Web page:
It was around 5 p.m. on March 5, 1940. Nine-year-old Dorothy Lee Gordon and her friend Christine Pollard were walking home from L.A.’s Cornerstone Baptist Church, where they’d been rehearsing f0r the upcoming Easter play. It was a perfectly normal L.A. evening in the friendly, then-predominately black neighborhood, with school children and adults all around. Then a man in a grey sedan pulled up alongside Dorothy and Christine at the intersection of 17th Street and Hooper Avenue. He stood out in L.A.’s Central-Alameda neighborhood—he was middle-aged, bareheaded, and white.
“Get in the car, Dorothy,” he’s said to have commanded. “I’m going your way.”
Dorothy did as she was told. “My wife had told her never to go with any strange man, and if accosted, to call for help,” her father, Willie, later told the L.A. Times. But Dorothy didn’t seem scared, and the man knew her name. In the calmest, most insidious way, Dorothy had been kidnapped.
L.A.’s black community sprang into action. Together with local women’s clubs, the Reverend D.C. Austin of Cornerstone Baptist formed the Eastside Citizens Committee to help find Dorothy. Collecting “pennies, nickels, and dimes,” they were able to put together a reward of over $200 for information. The NAACP and the Los Angeles Sentinel also offered rewards, as did local business owners. But it was not enough. As one week turned into two, the Reverend Austin issued a plea:
“A human life is at stake. We are asking for human assistance…not gossip, not personal opinions, but action. An innocent child has disappeared, a mother’s heart is broken. Her words…echo …through my mind. ‘Is my baby alive? If so is she hungry or cold; is she in pain, crying for mother?’…We must keep fighting for Dorothy’s return dead or alive. We must show the world that our children must be protected. Our women must be shielded. Our American citizenship must be recognized.”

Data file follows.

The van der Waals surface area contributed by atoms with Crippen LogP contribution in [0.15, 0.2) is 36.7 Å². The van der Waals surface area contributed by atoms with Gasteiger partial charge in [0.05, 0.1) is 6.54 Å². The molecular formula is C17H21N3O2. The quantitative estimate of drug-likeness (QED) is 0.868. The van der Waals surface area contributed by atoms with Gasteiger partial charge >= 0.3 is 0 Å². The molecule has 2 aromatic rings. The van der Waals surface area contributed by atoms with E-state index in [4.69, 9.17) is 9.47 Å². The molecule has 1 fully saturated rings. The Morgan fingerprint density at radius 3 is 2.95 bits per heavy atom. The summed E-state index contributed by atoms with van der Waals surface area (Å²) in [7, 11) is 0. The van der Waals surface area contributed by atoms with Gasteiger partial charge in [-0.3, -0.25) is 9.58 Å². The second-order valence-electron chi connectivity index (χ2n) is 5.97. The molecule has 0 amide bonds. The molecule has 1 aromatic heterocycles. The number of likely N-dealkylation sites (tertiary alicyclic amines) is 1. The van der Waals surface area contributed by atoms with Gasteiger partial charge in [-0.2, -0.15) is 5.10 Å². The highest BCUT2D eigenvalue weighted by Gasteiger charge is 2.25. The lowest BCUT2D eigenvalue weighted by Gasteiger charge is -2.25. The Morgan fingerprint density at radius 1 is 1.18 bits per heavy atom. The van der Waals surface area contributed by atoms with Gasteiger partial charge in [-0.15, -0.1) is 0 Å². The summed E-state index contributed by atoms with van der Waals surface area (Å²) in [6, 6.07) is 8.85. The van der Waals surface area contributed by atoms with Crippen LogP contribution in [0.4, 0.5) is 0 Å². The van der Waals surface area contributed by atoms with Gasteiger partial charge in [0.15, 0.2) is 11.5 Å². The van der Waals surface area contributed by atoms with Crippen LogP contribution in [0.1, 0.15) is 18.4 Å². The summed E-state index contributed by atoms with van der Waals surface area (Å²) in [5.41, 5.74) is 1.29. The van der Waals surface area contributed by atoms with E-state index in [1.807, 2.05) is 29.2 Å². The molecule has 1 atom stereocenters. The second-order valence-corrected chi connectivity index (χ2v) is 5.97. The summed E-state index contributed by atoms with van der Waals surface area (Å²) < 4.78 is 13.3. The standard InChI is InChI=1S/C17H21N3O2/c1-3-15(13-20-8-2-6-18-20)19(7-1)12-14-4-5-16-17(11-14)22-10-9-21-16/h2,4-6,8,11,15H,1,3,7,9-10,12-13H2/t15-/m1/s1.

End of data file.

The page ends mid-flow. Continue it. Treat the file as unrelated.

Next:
At a contentious City Council meeting the week prior, a fight almost broke out when council members refused to offer a reward. Leaders of the black community then appealed directly to Governor Culbert Olson, who on March 21 offered a $1,000 reward on behalf of the state.
The LAPD conducted an exhaustive manhunt, the likes of which had seldom been seen since the kidnapping and murder of 12-year-old Marian Parker in 1926. Based on what may have been prejudice, scores of officers “searched Gypsy camps and hobo jungles” and migrant camps in the San Joaquin Valley. Garages were searched for the suspect’s car. On March 23, the Los Angeles Times reported:
“On the theory that Dorothy…may have been killed and her body thrown in some isolated field, detectives today will make an extended flight in the Goodyear blimp over the county’s more remote sections. They expressed the belief that if the body were in such a location it could be more readily seen by use of binoculars from the airship that by search parties on the ground.”
As the weeks dragged on with no sign of Dorothy, even the white media—which usually ignored L.A.’s black community—breathlessly covered the case. In an age before Amber Alerts, radio stations broadcast descriptions of Dorothy and her captor. A drawing by an L.A. Examiner artist of the kidnapper and his victim were distributed in newspapers and circulars all over the Southwest and beyond.
The mysterious white perpetrator became the new boogey man of Southern California. Residents called in tips from as far away as San Diego, and countless men were brought in for questioning. On March 31, that L.A. Times reported that a cook named Frank Moreland was almost assaulted by an angry mob in downtown L.A.
“Moreland was arrested after he assertedly seized a 10-year old girl at 761 Wall St. when she refused his offer to go ‘to a movie’ with him. The child jerked out of his grasp and ran and ran. Pedestrians chased Moreland to Sixth and San Pedro Sts., where he was captured and held until police arrived in time to save him from threats of the crowd to ‘beat him up.'”
“You haven’t got anything on me on the Gordon girl case,” he cried to the police. “I’ve got an alibi. I wasn’t here.” Indeed, the police did not have anything on him, and were forced to let him go.
One of the most promising suspects was British-born Percy Hicks, a laborer accused of attempting to lure three East L.A. schoolgirls into his car on the same day Dorothy disappeared. Dorothy’s friend Christine Pollard—upon being shown Hicks in a line-up—said that he looked like the man who had taken her friend.